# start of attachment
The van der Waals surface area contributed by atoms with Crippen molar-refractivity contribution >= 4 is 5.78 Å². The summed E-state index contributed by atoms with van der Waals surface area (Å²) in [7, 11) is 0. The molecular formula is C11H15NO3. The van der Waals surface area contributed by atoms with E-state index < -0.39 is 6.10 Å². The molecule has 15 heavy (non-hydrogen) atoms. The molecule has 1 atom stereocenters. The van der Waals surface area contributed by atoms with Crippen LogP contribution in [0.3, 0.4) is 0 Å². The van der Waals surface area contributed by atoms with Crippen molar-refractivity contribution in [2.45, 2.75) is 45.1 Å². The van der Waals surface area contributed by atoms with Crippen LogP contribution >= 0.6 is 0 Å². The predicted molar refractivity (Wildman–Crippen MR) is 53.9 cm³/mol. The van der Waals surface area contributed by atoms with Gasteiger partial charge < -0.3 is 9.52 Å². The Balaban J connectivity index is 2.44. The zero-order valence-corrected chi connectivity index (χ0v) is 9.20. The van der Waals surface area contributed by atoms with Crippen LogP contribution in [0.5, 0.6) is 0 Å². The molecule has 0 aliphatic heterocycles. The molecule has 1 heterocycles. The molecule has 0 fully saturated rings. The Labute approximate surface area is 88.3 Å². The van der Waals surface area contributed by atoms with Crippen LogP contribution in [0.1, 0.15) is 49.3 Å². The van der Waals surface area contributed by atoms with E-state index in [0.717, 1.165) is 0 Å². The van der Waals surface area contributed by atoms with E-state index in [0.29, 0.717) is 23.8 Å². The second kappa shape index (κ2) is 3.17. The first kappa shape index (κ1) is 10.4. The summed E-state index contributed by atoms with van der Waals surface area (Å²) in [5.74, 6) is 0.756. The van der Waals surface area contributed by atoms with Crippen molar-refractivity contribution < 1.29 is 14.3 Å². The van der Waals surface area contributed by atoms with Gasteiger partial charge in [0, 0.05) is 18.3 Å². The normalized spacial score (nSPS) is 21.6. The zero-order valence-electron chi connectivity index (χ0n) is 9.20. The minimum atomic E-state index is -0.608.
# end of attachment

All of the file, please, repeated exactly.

The van der Waals surface area contributed by atoms with Crippen molar-refractivity contribution >= 4 is 5.78 Å². The summed E-state index contributed by atoms with van der Waals surface area (Å²) in [7, 11) is 0. The molecular formula is C11H15NO3. The van der Waals surface area contributed by atoms with E-state index < -0.39 is 6.10 Å². The molecule has 15 heavy (non-hydrogen) atoms. The molecule has 1 atom stereocenters. The van der Waals surface area contributed by atoms with Crippen LogP contribution in [0.3, 0.4) is 0 Å². The van der Waals surface area contributed by atoms with Crippen molar-refractivity contribution in [2.45, 2.75) is 45.1 Å². The van der Waals surface area contributed by atoms with Crippen LogP contribution >= 0.6 is 0 Å². The predicted molar refractivity (Wildman–Crippen MR) is 53.9 cm³/mol. The van der Waals surface area contributed by atoms with Gasteiger partial charge < -0.3 is 9.52 Å². The Balaban J connectivity index is 2.44. The zero-order valence-corrected chi connectivity index (χ0v) is 9.20. The van der Waals surface area contributed by atoms with Crippen LogP contribution in [0.5, 0.6) is 0 Å². The molecule has 0 aliphatic heterocycles. The molecule has 1 heterocycles. The molecule has 0 fully saturated rings. The Labute approximate surface area is 88.3 Å². The van der Waals surface area contributed by atoms with Crippen LogP contribution in [0.1, 0.15) is 49.3 Å². The van der Waals surface area contributed by atoms with E-state index in [0.717, 1.165) is 0 Å². The van der Waals surface area contributed by atoms with E-state index in [0.29, 0.717) is 23.8 Å². The second kappa shape index (κ2) is 3.17. The first kappa shape index (κ1) is 10.4. The summed E-state index contributed by atoms with van der Waals surface area (Å²) in [5.74, 6) is 0.756. The van der Waals surface area contributed by atoms with Crippen molar-refractivity contribution < 1.29 is 14.3 Å². The van der Waals surface area contributed by atoms with Gasteiger partial charge in [0, 0.05) is 18.3 Å². The normalized spacial score (nSPS) is 21.6. The zero-order valence-electron chi connectivity index (χ0n) is 9.20. The minimum atomic E-state index is -0.608.